Cementir Holding announced its Q1 results. Revenue was almost flat due to the good performance in the Nordics and Turkey. EBITDA was impacted by a one-off payment of €2.5m, otherwise it would have been above the Q1 19 level. The group has delayed all unnecessary expenditures to prioritise a strong balance sheet. It has also called an EGM in July to initiate a share buy-back programme.
- Revenue: €266.9m (vs €264.4m in Q1 19)
- EBITDA: €32.2m (vs €33.7m in Q1 19)
- PBT: €-5m (vs €-0.3m in Q1 19)
- Non-necessary capex of €30m postponed
- The Board to call an EGM to authorise share buy-backs up to €60m
Revenue stood at €266.9m, up 0.9% mainly due to the good performance in Turkey, Denmark, and Egypt. EBITDA stood at €32.2m, which was impacted by previous transactions’ final settlements. In the absence of these settlements, EBITDA would have been +3% compared to last year. PBT stood at €-5m vs €-0.3m in Q1 19. Performance and outlook by division
- Nordic and Baltic (revenue: €127.9m): Domestic markets were good but white cement exports to the US were down due to the cancellation of one shipment, yet the products are available in the US market. There was a negative effect of FX overall.
- Belgium and France (revenue: €56.7m): Revenue was down by 4.9% and EBITDA down by 44.7%. The major reason being the closed borders. France represents 1/3rd of the market, and with the borders closed, this segment took a big hit. The borders are still closed but may probably open in a week or two.
- North America (revenue: €36.4m): EBITDA increased significantly (32.9%) with LWCC recording an EBITDA of €4.9m (vs €3.7m in Q1 19) due to better pricing and tailwinds from lower raw material costs.
- Turkey (revenue: €26.7m): Revenue in Turkey was up by 22.2% and EBITDA, though it remained in negative territory, was up by 27%. Business in Turkey saw a very good start to the year, continuing the momentum from the last few months of 2019, but then COVID-19 hit the activities and the devaluation of the lira gained pace (lira devaluated 20% against the euro). Management does not expect much recovery from this region, even if the activities are almost back to normal.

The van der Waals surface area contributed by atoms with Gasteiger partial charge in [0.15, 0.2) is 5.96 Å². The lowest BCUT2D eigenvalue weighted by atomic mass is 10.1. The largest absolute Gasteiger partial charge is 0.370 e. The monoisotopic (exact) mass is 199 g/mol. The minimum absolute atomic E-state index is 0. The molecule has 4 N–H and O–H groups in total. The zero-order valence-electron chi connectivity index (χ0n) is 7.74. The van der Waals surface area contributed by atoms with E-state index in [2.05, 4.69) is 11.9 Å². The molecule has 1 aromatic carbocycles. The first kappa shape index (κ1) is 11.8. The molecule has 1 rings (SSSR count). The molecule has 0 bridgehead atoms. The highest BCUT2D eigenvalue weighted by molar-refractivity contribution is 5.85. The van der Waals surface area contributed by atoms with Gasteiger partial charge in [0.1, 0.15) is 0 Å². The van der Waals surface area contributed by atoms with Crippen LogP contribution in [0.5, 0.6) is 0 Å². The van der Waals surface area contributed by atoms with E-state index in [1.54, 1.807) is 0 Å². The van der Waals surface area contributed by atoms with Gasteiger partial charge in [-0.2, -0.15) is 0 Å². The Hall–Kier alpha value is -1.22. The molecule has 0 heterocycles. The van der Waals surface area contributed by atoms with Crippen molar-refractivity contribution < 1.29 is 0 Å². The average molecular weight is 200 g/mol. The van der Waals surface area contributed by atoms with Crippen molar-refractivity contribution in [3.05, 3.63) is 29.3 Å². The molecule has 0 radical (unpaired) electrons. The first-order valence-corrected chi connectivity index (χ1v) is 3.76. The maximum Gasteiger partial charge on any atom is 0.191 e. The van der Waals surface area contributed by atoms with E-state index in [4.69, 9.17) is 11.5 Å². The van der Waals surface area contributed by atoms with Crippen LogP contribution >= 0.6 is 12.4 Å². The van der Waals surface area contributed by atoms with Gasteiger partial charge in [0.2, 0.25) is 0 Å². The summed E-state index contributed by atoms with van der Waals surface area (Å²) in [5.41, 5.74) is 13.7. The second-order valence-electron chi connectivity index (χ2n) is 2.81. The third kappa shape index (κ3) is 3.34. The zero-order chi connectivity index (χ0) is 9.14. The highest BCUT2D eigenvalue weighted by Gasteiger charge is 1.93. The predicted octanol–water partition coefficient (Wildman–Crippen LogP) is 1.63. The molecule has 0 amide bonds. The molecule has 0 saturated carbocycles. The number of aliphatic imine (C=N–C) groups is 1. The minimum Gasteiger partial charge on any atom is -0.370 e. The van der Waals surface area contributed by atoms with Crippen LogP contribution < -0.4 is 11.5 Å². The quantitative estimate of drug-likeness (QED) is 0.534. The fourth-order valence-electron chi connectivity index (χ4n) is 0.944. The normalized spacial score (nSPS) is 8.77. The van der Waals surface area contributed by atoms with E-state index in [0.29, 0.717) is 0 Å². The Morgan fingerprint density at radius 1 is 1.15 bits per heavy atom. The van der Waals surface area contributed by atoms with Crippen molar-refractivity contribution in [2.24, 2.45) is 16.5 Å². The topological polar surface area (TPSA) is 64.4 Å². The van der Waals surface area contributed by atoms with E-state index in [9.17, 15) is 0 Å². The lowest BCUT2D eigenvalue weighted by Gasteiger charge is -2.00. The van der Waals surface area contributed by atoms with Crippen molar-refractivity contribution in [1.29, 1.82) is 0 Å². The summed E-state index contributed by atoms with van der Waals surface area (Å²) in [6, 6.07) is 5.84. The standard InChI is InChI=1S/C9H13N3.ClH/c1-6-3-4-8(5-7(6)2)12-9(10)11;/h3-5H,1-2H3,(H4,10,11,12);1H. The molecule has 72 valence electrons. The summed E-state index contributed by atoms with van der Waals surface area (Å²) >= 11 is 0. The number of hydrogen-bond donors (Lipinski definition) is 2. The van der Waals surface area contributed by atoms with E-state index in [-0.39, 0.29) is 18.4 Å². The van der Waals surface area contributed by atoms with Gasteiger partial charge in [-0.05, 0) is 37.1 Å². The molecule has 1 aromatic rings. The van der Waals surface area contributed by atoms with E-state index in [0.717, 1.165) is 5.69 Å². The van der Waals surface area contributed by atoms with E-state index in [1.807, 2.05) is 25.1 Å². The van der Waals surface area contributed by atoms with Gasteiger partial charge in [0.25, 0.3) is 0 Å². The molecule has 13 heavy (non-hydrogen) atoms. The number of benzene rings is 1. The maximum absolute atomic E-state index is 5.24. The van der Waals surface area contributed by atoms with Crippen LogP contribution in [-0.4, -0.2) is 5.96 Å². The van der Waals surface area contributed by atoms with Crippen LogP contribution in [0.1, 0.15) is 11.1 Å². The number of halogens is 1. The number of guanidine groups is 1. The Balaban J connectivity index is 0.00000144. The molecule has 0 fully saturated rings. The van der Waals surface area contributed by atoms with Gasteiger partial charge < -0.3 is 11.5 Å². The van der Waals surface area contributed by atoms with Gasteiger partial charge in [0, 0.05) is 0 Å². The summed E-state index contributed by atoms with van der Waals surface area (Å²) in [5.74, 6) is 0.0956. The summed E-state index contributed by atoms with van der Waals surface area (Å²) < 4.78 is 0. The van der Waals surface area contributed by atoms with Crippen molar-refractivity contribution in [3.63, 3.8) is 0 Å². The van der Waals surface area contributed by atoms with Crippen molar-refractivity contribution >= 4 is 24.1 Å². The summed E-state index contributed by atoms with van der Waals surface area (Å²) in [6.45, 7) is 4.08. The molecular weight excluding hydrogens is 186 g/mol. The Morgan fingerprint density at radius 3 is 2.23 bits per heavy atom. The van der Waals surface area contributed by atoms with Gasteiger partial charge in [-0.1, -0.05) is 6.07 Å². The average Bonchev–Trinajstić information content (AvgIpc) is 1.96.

- Egypt (revenue: €10.2m): While the domestic white cement volumes sold were down, overall sales held up due to higher export volumes. This was accompanied by the revaluation of the Egyptian pound versus the euro by 13.5%. These justified a 20.7% increase in revenue and a 48.6% increase in EBITDA to €2m.
- Asia Pacific (revenue: €14.7m): Revenue was down by 17.4% (China: -29.7%, Malaysia: -3.3%) and EBITDA was down by 20.3% (China: -15.8%, Malaysia: -28.6%). In China, sales have recovered 90% of the budgeted sales and, if it sees no more waves of the pandemic, the market in the second half will recover to its previous pace. Malaysian plants export significantly to Australia and, while the plants were temporarily closed, Cementir’s products were still available in the Australian market. Hence, there was a modest impact to the Malaysian revenues.
- Italy (revenue: €21.2m): This segment includes the parent company, the trading company, and other minor companies. Revenue was up by 50% due to higher trading volumes but EBITDA was down to €-3.6m. EBITDA was impacted by a €2.5m payment of a final settlement and management believes that by the end of the year the trading results will be positive due to a recovery in oil, electricity, and freight prices.
Strengthening financial position and high shareholder remunerations
The group is taking many steps to improve its financial position. It has postponed all its non-essential expenditures. It is delaying non-necessary capex worth €30m, which represents about 30% of its total expenditure planned for 2020 earlier. The group is unlikely to conduct any M&A activity for the next 12-18 months. If Cementir manages to keep up with its budget, it will proceed with its share buy-back programme (to be proposed at the extraordinary shareholders’ meeting on 4 July) which will be capped at €60m and will last until the end of 2021. (The free float is currently of 29% which may reduce to 22% after the share buy-back.) It is worth noting that this remuneration is on top of the dividend of €0.14/share to be paid in a week. A great return for shareholders.
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